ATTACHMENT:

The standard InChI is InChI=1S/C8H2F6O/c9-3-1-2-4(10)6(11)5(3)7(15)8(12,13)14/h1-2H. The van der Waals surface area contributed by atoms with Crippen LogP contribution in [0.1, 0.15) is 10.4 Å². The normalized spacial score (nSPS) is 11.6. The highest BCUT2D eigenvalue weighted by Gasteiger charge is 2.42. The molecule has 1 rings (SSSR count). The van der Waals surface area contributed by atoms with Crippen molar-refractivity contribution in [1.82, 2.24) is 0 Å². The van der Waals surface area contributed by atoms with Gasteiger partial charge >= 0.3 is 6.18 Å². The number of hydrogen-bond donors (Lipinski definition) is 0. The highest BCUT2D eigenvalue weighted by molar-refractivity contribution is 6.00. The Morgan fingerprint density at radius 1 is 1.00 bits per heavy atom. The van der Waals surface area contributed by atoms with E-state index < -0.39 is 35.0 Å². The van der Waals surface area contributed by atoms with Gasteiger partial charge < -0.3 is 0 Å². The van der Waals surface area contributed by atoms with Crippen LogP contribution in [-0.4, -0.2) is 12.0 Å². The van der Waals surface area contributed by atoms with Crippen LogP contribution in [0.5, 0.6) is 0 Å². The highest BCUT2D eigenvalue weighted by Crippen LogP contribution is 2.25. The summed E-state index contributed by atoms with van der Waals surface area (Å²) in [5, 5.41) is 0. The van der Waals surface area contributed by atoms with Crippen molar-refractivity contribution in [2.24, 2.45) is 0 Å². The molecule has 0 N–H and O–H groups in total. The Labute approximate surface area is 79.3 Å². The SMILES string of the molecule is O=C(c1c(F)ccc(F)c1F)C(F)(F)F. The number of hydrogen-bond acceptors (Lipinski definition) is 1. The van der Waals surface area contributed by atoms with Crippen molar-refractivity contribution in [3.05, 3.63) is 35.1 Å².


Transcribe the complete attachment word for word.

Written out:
The standard InChI is InChI=1S/C8H2F6O/c9-3-1-2-4(10)6(11)5(3)7(15)8(12,13)14/h1-2H. The van der Waals surface area contributed by atoms with Crippen LogP contribution in [0.1, 0.15) is 10.4 Å². The normalized spacial score (nSPS) is 11.6. The highest BCUT2D eigenvalue weighted by Gasteiger charge is 2.42. The molecule has 1 rings (SSSR count). The van der Waals surface area contributed by atoms with Crippen molar-refractivity contribution in [1.82, 2.24) is 0 Å². The van der Waals surface area contributed by atoms with Gasteiger partial charge >= 0.3 is 6.18 Å². The number of hydrogen-bond donors (Lipinski definition) is 0. The highest BCUT2D eigenvalue weighted by molar-refractivity contribution is 6.00. The Morgan fingerprint density at radius 1 is 1.00 bits per heavy atom. The van der Waals surface area contributed by atoms with E-state index < -0.39 is 35.0 Å². The van der Waals surface area contributed by atoms with Gasteiger partial charge < -0.3 is 0 Å². The van der Waals surface area contributed by atoms with Crippen LogP contribution in [-0.4, -0.2) is 12.0 Å². The van der Waals surface area contributed by atoms with Crippen LogP contribution in [0.5, 0.6) is 0 Å². The highest BCUT2D eigenvalue weighted by Crippen LogP contribution is 2.25. The summed E-state index contributed by atoms with van der Waals surface area (Å²) in [5, 5.41) is 0. The van der Waals surface area contributed by atoms with Crippen molar-refractivity contribution in [2.24, 2.45) is 0 Å². The molecule has 0 N–H and O–H groups in total. The Labute approximate surface area is 79.3 Å². The SMILES string of the molecule is O=C(c1c(F)ccc(F)c1F)C(F)(F)F. The number of hydrogen-bond acceptors (Lipinski definition) is 1. The van der Waals surface area contributed by atoms with Crippen molar-refractivity contribution in [3.05, 3.63) is 35.1 Å².